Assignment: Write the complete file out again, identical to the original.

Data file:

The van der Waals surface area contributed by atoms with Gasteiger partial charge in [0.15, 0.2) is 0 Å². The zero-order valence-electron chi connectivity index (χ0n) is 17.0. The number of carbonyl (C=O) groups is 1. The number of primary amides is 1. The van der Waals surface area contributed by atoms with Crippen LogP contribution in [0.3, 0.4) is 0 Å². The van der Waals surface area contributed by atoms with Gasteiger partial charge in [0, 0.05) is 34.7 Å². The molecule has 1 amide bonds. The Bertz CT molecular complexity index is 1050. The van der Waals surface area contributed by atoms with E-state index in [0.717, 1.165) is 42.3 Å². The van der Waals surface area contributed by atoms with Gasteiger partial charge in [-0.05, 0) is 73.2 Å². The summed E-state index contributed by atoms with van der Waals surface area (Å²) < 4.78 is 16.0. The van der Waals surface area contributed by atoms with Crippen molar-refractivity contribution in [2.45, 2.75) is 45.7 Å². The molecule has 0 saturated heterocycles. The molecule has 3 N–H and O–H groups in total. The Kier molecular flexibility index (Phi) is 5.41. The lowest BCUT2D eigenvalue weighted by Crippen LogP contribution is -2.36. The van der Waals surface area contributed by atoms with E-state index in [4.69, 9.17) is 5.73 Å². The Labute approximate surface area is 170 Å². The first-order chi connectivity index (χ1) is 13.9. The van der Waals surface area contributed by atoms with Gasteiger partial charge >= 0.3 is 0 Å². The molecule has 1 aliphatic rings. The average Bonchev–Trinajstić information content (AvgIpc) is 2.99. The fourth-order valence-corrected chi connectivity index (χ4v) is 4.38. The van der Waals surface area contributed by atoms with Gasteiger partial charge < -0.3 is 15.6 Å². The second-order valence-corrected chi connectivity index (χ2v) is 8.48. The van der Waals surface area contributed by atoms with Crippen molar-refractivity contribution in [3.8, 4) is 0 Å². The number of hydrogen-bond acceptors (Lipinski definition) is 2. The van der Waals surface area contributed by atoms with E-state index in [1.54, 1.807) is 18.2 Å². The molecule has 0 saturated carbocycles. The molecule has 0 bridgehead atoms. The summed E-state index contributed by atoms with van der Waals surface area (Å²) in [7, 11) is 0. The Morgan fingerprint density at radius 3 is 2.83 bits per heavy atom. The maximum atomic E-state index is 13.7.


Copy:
The van der Waals surface area contributed by atoms with Gasteiger partial charge in [0.15, 0.2) is 0 Å². The zero-order valence-electron chi connectivity index (χ0n) is 17.0. The number of carbonyl (C=O) groups is 1. The number of primary amides is 1. The van der Waals surface area contributed by atoms with Crippen LogP contribution in [0.3, 0.4) is 0 Å². The van der Waals surface area contributed by atoms with Gasteiger partial charge in [0, 0.05) is 34.7 Å². The molecule has 1 amide bonds. The Bertz CT molecular complexity index is 1050. The van der Waals surface area contributed by atoms with E-state index in [0.717, 1.165) is 42.3 Å². The van der Waals surface area contributed by atoms with Gasteiger partial charge in [-0.05, 0) is 73.2 Å². The summed E-state index contributed by atoms with van der Waals surface area (Å²) < 4.78 is 16.0. The van der Waals surface area contributed by atoms with Crippen molar-refractivity contribution in [2.45, 2.75) is 45.7 Å². The molecule has 0 saturated heterocycles. The molecule has 3 N–H and O–H groups in total. The Kier molecular flexibility index (Phi) is 5.41. The lowest BCUT2D eigenvalue weighted by Crippen LogP contribution is -2.36. The van der Waals surface area contributed by atoms with E-state index in [4.69, 9.17) is 5.73 Å². The Labute approximate surface area is 170 Å². The first-order chi connectivity index (χ1) is 13.9. The van der Waals surface area contributed by atoms with Gasteiger partial charge >= 0.3 is 0 Å². The molecule has 1 aliphatic rings. The average Bonchev–Trinajstić information content (AvgIpc) is 2.99. The fourth-order valence-corrected chi connectivity index (χ4v) is 4.38. The van der Waals surface area contributed by atoms with Gasteiger partial charge < -0.3 is 15.6 Å². The second-order valence-corrected chi connectivity index (χ2v) is 8.48. The van der Waals surface area contributed by atoms with Crippen molar-refractivity contribution in [3.8, 4) is 0 Å². The number of hydrogen-bond acceptors (Lipinski definition) is 2. The van der Waals surface area contributed by atoms with E-state index in [1.54, 1.807) is 18.2 Å². The molecule has 0 saturated carbocycles. The molecule has 0 bridgehead atoms. The summed E-state index contributed by atoms with van der Waals surface area (Å²) in [7, 11) is 0. The Morgan fingerprint density at radius 3 is 2.83 bits per heavy atom. The maximum atomic E-state index is 13.7.